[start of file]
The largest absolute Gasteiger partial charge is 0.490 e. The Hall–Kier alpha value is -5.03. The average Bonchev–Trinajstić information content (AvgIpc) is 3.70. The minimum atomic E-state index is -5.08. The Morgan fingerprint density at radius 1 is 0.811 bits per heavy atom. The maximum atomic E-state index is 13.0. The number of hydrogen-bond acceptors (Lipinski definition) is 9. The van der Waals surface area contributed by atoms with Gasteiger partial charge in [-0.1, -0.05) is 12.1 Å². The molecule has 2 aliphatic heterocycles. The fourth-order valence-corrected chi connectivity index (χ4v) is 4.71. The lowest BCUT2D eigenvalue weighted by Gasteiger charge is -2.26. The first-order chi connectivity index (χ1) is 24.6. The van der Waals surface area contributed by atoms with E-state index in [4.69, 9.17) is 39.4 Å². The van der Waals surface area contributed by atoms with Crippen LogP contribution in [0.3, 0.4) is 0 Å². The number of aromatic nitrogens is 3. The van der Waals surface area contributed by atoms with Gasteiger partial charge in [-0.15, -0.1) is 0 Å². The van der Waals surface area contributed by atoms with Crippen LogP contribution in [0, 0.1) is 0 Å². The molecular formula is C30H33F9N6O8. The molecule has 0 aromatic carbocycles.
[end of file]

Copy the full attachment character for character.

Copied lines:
The largest absolute Gasteiger partial charge is 0.490 e. The Hall–Kier alpha value is -5.03. The average Bonchev–Trinajstić information content (AvgIpc) is 3.70. The minimum atomic E-state index is -5.08. The Morgan fingerprint density at radius 1 is 0.811 bits per heavy atom. The maximum atomic E-state index is 13.0. The number of hydrogen-bond acceptors (Lipinski definition) is 9. The van der Waals surface area contributed by atoms with Gasteiger partial charge in [-0.1, -0.05) is 12.1 Å². The molecule has 2 aliphatic heterocycles. The fourth-order valence-corrected chi connectivity index (χ4v) is 4.71. The lowest BCUT2D eigenvalue weighted by Gasteiger charge is -2.26. The first-order chi connectivity index (χ1) is 24.6. The van der Waals surface area contributed by atoms with E-state index in [4.69, 9.17) is 39.4 Å². The van der Waals surface area contributed by atoms with Crippen LogP contribution in [0.3, 0.4) is 0 Å². The number of aromatic nitrogens is 3. The van der Waals surface area contributed by atoms with Gasteiger partial charge in [-0.15, -0.1) is 0 Å². The van der Waals surface area contributed by atoms with Crippen LogP contribution in [0, 0.1) is 0 Å². The molecular formula is C30H33F9N6O8. The molecule has 0 aromatic carbocycles.